Chinese cuisine impresario Ed Schoenfeld dies aged 72

Mr. Schoenfeld became obsessed with Chinese food early on.

“I must have been 11 or 12 when I first went to the Great Shanghai on Broadway and 102nd Street,” he told the website Serious Eats in 2018. “I remember having my first spring roll! Not a egg roll – this was thinner and more delicate.”

In his teens, he ate weekly at Shun Lee Dynasty, which opened in 1965, and embarked on a strenuous program of self-study. He studied with Grace Chu, whose cooking classes and cookbooks introduced generations of New Yorkers to the subtleties of Chinese cuisine, and did postgraduate work, so to speak, hosting banquets with the best Chinese chefs in New York.

“When I found a particularly good chef, I would often return to him, hoping that he would delve deep into his repertoire to showcase his skills and art,” Mr. Schoenfeld told the website in 2001. . Luck brought him into the hands of Lou Hoy Yuen, known as Uncle Lou, Mr. Keh’s Szechuan Taste, one of the first Szechuan restaurants in New York.

“I was exposed to a level of cuisine that most top professional chefs couldn’t produce, and the standards and flavors I encountered gave me an incomparable education,” said Mr. Schoenfeld. “Uncle Lou never explicitly showed me how to cook a particular item. Instead, he made me observe, like a master and a student. I learned by watching, tasting and ultimately trying to put my knowledge into practice.”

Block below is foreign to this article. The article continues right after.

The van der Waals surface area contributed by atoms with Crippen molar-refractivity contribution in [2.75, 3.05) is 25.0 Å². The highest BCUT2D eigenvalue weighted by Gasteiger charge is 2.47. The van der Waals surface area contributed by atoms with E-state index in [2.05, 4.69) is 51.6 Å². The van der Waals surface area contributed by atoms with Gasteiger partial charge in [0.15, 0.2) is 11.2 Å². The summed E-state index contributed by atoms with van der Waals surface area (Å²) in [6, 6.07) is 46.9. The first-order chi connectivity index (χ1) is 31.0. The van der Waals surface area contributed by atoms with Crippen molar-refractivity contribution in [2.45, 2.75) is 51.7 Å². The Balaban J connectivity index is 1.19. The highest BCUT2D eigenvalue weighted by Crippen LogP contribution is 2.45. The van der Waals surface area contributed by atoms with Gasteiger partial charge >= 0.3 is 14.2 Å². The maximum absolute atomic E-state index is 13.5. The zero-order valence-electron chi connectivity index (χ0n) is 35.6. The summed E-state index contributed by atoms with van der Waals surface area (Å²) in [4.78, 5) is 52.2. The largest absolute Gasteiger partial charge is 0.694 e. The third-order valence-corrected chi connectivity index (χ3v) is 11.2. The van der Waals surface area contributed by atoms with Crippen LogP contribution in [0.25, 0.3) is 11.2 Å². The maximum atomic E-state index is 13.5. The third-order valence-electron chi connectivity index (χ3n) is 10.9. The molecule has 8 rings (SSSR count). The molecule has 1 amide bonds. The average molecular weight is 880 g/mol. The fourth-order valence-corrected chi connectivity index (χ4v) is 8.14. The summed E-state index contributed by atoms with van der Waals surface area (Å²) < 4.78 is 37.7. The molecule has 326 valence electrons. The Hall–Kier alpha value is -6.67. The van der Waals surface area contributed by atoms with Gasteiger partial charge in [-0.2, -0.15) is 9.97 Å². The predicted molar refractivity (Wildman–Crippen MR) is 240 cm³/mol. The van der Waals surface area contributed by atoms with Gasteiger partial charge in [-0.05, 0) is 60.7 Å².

He briefly attended New York University before dropping out to host Chinese banquets, which he financed by driving a taxi. On the side, he wrote a column on food and restaurants, “Gravy Stains,” for the Brooklyn Heights Press newspaper. One evening at Szechuan Taste, he ordered an esoteric carp head soup, which caught the attention of Mr. Keh, the owner. The two got to know each other and in 1973, when Mr. Keh opened Uncle Tai’s, one of New York’s first Hunan restaurants, he hired Mr. Schoenfeld as his assistant.

“I was a hippie-dippy guy and he threw me in the tackiest blue tuxedo with a big frilly shirt and a bow tie,” he told the website Restaurant Girl in 2013. the most popular Chinese restaurant in the country without ever having worked in a restaurant before.”

The wild ride ended after two years, when wars between rival factions in the restaurant’s kitchen claimed Mr. Schoenfeld as a victim.

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